Do a routine walkthrough of your paved areas.
Parking lotsand other paved areas should be checked at least semiannually for problems. Things to look for include:
Areas of standing water. Water can break down the asphalt binder and leak down into the subgrade, eroding it over time. This is also an indication that the pavement or subgrade may already be failing, because modern grading techniques are designed to establish a grade that flushes water away from the parking area and toward designated drainage points.
Oil or other chemicals that leak directly onto the pavement. Just like water, some chemicals associated with vehicles can cause binder breakdown and lead to subsurface problems. Cleaning up oil and other chemical spills as quickly as possible can help prevent this and keep your asphalt in better condition.
Cracks, divots or uneven areas. These can be caused by weeds growing beneath the surface, freeze/thaw patterns, standing water and oil or ongoing heavy truck traffic. Small cracks and divots are often the first visible sign of possible asphalt breakdown, and it’s more cost efficient and less intrusive to fix them when they’re small by seal coating or spot patching than it is to do a complete tearout and reinstall of the paving.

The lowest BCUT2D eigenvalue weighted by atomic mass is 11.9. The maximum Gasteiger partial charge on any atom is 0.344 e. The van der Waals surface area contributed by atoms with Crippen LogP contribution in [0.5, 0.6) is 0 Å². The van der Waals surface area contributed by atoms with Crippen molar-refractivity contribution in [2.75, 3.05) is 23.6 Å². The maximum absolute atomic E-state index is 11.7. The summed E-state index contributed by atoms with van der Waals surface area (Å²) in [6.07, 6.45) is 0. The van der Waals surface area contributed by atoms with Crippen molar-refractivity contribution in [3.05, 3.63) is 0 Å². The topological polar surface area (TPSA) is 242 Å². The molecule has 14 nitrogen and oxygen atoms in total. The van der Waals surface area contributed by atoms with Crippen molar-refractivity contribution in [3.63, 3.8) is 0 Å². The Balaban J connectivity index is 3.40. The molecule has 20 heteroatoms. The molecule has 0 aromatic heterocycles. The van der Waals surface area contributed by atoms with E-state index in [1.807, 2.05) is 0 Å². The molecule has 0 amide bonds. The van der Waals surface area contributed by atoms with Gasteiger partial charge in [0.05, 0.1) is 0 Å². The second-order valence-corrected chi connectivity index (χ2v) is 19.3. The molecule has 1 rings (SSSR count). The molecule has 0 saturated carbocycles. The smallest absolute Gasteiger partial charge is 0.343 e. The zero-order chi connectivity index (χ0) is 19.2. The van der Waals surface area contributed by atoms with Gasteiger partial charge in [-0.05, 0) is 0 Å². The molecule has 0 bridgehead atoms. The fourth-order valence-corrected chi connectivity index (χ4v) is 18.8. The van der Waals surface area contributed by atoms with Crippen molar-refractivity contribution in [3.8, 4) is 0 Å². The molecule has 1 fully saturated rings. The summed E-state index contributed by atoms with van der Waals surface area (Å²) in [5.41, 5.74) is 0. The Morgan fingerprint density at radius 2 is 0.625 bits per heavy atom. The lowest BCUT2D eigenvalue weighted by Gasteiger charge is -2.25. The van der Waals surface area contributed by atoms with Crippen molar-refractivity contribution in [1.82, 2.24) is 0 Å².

Striping: Old, dull or worn striping and pavement-level signage such as fire lane indicators and other information may be harder to see and read during winter months. Especially in ADA stalls, the striping and signage should always be clearly visible to make sure people know where these areas are.
Clear debris from drainage channels and curbs.
If water has nowhere to go, it doesn’t matter how good the drainage plan for your lot is. Making sure the drainage channels, storm sewers and other inlets to the runoff system near your property are clear of leaves, branches, garbage and other obstructions will help the water flow better and make it less likely to pool up on your property.
Limit or restrict heavy-vehicle traffic as much as possible.
Large trucks such as semis, garbage trucks and other heavy vehicles can place a lot of stress on asphalt. By itself this shouldn’t be a problem, but when the base course and subgrade are compromised by water or plant intrusion, it could speed up the breakdown process for the asphalt. If at all possible, try to limit, restrict or even out the traffic pattern for such vehicles within your lot to minimize the time they spend on your pavement.
Be sure it’s sealed.
Even if your parking area is free from cracks and other problems, it is a good idea to have it seal coated every 4 to 5 years at the minimum. This is because seal coating helps rejuvenate the asphalt binder at the surface, adding an extra layer of protection against traffic, water and other spills. Even better, it will help make your parking lot and driveways look newer, especially when you redo the striping at the same time. This makes your property more attractive, safer to navigate and less likely to fail for the long haul.
Seek professional help.
If you’re not sure if the paving problems you’ve identified are “big enough,” or if you think your pavement needs a facelift or a complete overhaul, Calvac Paving can help. We’ve been serving the Bay Area for over four decades with quality construction solutions including: